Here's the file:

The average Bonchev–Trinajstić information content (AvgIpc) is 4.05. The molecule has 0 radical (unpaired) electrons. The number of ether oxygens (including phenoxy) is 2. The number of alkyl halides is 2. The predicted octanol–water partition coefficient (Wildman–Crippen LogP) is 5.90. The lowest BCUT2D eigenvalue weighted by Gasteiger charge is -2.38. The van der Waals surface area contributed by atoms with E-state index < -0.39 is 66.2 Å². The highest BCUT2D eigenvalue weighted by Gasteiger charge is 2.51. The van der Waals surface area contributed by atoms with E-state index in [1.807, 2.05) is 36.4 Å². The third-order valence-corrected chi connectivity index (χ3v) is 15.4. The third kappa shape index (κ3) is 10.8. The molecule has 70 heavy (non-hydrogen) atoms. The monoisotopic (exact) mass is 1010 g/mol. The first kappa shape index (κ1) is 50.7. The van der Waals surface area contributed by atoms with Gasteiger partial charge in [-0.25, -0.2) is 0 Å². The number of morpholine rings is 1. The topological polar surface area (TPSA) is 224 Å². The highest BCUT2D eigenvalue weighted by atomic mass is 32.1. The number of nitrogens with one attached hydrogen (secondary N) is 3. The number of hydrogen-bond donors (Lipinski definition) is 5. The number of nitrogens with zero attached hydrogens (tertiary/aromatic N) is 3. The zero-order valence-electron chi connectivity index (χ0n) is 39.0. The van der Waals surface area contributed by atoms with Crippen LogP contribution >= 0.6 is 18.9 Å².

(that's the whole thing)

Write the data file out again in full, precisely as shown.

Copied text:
The average Bonchev–Trinajstić information content (AvgIpc) is 4.05. The molecule has 0 radical (unpaired) electrons. The number of ether oxygens (including phenoxy) is 2. The number of alkyl halides is 2. The predicted octanol–water partition coefficient (Wildman–Crippen LogP) is 5.90. The lowest BCUT2D eigenvalue weighted by Gasteiger charge is -2.38. The van der Waals surface area contributed by atoms with E-state index < -0.39 is 66.2 Å². The highest BCUT2D eigenvalue weighted by Gasteiger charge is 2.51. The van der Waals surface area contributed by atoms with E-state index in [1.807, 2.05) is 36.4 Å². The third-order valence-corrected chi connectivity index (χ3v) is 15.4. The third kappa shape index (κ3) is 10.8. The molecule has 70 heavy (non-hydrogen) atoms. The monoisotopic (exact) mass is 1010 g/mol. The first kappa shape index (κ1) is 50.7. The van der Waals surface area contributed by atoms with Gasteiger partial charge in [-0.25, -0.2) is 0 Å². The number of morpholine rings is 1. The topological polar surface area (TPSA) is 224 Å². The highest BCUT2D eigenvalue weighted by atomic mass is 32.1. The number of nitrogens with one attached hydrogen (secondary N) is 3. The number of hydrogen-bond donors (Lipinski definition) is 5. The number of nitrogens with zero attached hydrogens (tertiary/aromatic N) is 3. The zero-order valence-electron chi connectivity index (χ0n) is 39.0. The van der Waals surface area contributed by atoms with Crippen LogP contribution >= 0.6 is 18.9 Å².